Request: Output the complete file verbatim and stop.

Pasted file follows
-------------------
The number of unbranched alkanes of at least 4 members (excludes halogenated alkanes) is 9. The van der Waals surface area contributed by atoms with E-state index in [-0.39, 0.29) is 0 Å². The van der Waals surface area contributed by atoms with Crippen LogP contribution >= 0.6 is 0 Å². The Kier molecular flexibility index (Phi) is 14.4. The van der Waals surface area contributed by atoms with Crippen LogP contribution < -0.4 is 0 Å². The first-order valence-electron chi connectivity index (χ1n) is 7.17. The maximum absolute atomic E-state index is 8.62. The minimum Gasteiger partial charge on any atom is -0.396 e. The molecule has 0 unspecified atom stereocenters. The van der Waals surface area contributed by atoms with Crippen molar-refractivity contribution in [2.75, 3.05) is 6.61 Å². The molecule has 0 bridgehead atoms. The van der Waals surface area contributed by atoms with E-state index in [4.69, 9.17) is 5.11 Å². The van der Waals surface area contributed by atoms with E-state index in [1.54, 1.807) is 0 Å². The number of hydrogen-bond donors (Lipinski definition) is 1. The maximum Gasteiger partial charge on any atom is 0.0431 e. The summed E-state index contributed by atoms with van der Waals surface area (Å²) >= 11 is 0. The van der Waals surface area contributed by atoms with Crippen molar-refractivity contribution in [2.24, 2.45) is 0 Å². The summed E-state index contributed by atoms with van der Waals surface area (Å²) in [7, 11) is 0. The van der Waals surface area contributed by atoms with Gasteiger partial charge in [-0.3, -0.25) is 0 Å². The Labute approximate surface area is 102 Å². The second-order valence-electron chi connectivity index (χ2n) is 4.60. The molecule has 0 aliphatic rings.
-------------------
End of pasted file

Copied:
The number of unbranched alkanes of at least 4 members (excludes halogenated alkanes) is 9. The van der Waals surface area contributed by atoms with E-state index in [-0.39, 0.29) is 0 Å². The van der Waals surface area contributed by atoms with Crippen LogP contribution >= 0.6 is 0 Å². The Kier molecular flexibility index (Phi) is 14.4. The van der Waals surface area contributed by atoms with Crippen LogP contribution < -0.4 is 0 Å². The first-order valence-electron chi connectivity index (χ1n) is 7.17. The maximum absolute atomic E-state index is 8.62. The minimum Gasteiger partial charge on any atom is -0.396 e. The molecule has 0 unspecified atom stereocenters. The van der Waals surface area contributed by atoms with Crippen molar-refractivity contribution in [2.75, 3.05) is 6.61 Å². The molecule has 0 bridgehead atoms. The van der Waals surface area contributed by atoms with E-state index in [4.69, 9.17) is 5.11 Å². The van der Waals surface area contributed by atoms with E-state index in [1.54, 1.807) is 0 Å². The number of hydrogen-bond donors (Lipinski definition) is 1. The maximum Gasteiger partial charge on any atom is 0.0431 e. The summed E-state index contributed by atoms with van der Waals surface area (Å²) >= 11 is 0. The van der Waals surface area contributed by atoms with Crippen molar-refractivity contribution in [2.24, 2.45) is 0 Å². The summed E-state index contributed by atoms with van der Waals surface area (Å²) in [7, 11) is 0. The van der Waals surface area contributed by atoms with Gasteiger partial charge in [-0.3, -0.25) is 0 Å². The Labute approximate surface area is 102 Å². The second-order valence-electron chi connectivity index (χ2n) is 4.60. The molecule has 0 aliphatic rings.